Valuable experience from placements

Students are actively encouraged to take advantage of work placements in museums offered by university courses, regardless of whether the experience is an assessed part of a final degree.

Some courses, such as Ulster University’s cultural heritage and museum studies programme, automatically set up placements for all students with a local museum or heritage site. Elsewhere, students make their own arrangements.

The tasks undertaken during a placement can vary, but a good experience can mean working on a live project – an exhibition, research project or practical initiative that will bring tangible benefits to the museum.

In Cardiff, students on the university’s MScs in care of collections and conservation science, for example, use Firing Line: Cardiff Castle Museum of the Welsh Soldier as a live-action case study.

The students get experience of how to interact professionally and how to put their points across.

Rachel Adams, curator, Firing Line: Cardiff Castle Museum of the Welsh Soldier

“They use the museum to answer specific questions set for them by the lecturer, utilising objects in our collection,” says curator Rachel Adams. “A typical task may be to look at relative humidity or pollutants in the museum.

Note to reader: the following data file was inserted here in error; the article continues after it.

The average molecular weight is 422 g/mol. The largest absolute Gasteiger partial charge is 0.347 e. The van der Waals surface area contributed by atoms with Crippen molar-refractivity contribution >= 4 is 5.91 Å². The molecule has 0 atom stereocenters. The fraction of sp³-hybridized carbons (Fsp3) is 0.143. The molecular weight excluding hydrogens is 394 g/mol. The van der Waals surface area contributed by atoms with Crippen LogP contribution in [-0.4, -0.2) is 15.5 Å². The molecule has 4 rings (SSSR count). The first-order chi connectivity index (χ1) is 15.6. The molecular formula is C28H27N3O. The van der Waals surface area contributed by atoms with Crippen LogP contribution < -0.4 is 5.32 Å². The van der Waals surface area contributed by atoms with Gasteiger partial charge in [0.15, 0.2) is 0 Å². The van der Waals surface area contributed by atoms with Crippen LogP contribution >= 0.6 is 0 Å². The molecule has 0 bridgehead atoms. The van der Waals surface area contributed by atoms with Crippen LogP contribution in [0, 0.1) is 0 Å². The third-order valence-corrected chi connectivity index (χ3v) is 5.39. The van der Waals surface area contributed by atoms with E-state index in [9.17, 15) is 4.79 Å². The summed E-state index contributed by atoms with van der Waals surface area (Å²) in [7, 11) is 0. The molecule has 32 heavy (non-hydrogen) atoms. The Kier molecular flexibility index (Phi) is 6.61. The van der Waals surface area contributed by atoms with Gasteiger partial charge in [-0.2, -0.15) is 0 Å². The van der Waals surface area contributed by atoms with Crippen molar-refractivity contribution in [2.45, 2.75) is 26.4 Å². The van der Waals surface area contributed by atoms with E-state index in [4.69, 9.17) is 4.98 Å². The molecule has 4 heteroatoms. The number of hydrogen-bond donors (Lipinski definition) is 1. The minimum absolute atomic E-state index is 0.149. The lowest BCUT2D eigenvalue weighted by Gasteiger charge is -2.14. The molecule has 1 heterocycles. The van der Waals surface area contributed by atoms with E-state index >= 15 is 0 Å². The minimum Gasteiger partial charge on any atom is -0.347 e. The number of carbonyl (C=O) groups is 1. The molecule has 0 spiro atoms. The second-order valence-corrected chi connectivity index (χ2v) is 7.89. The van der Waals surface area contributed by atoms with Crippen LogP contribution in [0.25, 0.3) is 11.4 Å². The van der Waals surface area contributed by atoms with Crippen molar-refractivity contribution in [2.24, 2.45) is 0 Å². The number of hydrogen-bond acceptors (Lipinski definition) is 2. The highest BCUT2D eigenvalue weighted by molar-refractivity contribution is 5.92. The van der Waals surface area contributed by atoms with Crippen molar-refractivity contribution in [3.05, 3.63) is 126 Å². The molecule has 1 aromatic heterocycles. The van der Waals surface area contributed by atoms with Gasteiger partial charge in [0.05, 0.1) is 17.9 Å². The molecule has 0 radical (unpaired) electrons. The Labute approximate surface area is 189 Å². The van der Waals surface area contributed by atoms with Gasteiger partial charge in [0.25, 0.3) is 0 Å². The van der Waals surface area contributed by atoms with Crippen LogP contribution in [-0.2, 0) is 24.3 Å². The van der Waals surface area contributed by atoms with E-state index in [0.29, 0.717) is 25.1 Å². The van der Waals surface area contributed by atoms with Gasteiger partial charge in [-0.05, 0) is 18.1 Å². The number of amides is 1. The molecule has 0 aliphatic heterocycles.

“They are given our environmental data and policies and go off in different groups with monitoring equipment, reporting their findings back to the museum management team.”

The investigation takes a day and students prepare written reports over the term. Improvements put in place as a result of the research have included the switch to a new style of pest management after students pinpointed an issue with the insect traps then in use.

“The students recommended using cassette traps, rather than the blunder traps we had been using – and they turned out to be much more effective,” says Adams.

Practising their skills

Beyond insect-related problem-solving skills, the project work – which contributes towards the final degree – enables students to practice their wider skills, she adds.

“They are told to act as professional conservation consultants, so when the management team gathers at the end of the investigation, the students present to us as though we are a client.

“The students get experience of how to interact professionally and how to put their points across, and we get a great perspective on environmental monitoring.”

More

Advertisement